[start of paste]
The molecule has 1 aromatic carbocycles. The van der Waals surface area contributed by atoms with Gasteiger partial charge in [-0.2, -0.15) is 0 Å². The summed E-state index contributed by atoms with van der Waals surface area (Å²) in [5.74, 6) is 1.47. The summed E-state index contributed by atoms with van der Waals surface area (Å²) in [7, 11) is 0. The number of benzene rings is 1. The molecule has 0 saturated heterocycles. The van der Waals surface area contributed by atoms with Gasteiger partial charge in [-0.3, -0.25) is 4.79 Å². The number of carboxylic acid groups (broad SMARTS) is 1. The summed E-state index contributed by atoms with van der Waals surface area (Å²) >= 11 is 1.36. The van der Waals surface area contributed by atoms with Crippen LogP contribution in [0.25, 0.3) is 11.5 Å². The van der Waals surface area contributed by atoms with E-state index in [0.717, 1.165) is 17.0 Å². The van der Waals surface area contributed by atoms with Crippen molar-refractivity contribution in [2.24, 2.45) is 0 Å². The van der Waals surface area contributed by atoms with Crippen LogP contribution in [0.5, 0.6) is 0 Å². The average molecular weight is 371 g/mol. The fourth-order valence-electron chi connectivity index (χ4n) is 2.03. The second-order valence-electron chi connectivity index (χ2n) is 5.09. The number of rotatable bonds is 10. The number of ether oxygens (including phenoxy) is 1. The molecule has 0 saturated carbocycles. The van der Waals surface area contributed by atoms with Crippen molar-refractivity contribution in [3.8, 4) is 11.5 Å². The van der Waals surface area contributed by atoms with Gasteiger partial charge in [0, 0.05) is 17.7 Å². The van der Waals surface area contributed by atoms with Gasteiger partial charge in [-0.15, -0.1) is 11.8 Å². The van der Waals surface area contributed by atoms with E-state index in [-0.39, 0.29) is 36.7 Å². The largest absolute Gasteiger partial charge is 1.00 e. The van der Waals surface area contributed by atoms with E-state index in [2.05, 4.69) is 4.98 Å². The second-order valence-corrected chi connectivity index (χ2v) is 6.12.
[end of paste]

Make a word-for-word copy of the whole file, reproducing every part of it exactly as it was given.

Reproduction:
The molecule has 1 aromatic carbocycles. The van der Waals surface area contributed by atoms with Gasteiger partial charge in [-0.2, -0.15) is 0 Å². The summed E-state index contributed by atoms with van der Waals surface area (Å²) in [5.74, 6) is 1.47. The summed E-state index contributed by atoms with van der Waals surface area (Å²) in [7, 11) is 0. The number of benzene rings is 1. The molecule has 0 saturated heterocycles. The van der Waals surface area contributed by atoms with Gasteiger partial charge in [-0.3, -0.25) is 4.79 Å². The number of carboxylic acid groups (broad SMARTS) is 1. The summed E-state index contributed by atoms with van der Waals surface area (Å²) >= 11 is 1.36. The van der Waals surface area contributed by atoms with Crippen LogP contribution in [0.25, 0.3) is 11.5 Å². The van der Waals surface area contributed by atoms with E-state index in [0.717, 1.165) is 17.0 Å². The van der Waals surface area contributed by atoms with Crippen molar-refractivity contribution in [2.24, 2.45) is 0 Å². The van der Waals surface area contributed by atoms with Crippen LogP contribution in [0.5, 0.6) is 0 Å². The average molecular weight is 371 g/mol. The fourth-order valence-electron chi connectivity index (χ4n) is 2.03. The second-order valence-electron chi connectivity index (χ2n) is 5.09. The number of rotatable bonds is 10. The number of ether oxygens (including phenoxy) is 1. The molecule has 0 saturated carbocycles. The van der Waals surface area contributed by atoms with Crippen molar-refractivity contribution in [3.8, 4) is 11.5 Å². The van der Waals surface area contributed by atoms with Gasteiger partial charge in [0, 0.05) is 17.7 Å². The van der Waals surface area contributed by atoms with Gasteiger partial charge in [-0.15, -0.1) is 11.8 Å². The van der Waals surface area contributed by atoms with E-state index in [-0.39, 0.29) is 36.7 Å². The largest absolute Gasteiger partial charge is 1.00 e. The van der Waals surface area contributed by atoms with E-state index in [2.05, 4.69) is 4.98 Å². The second-order valence-corrected chi connectivity index (χ2v) is 6.12.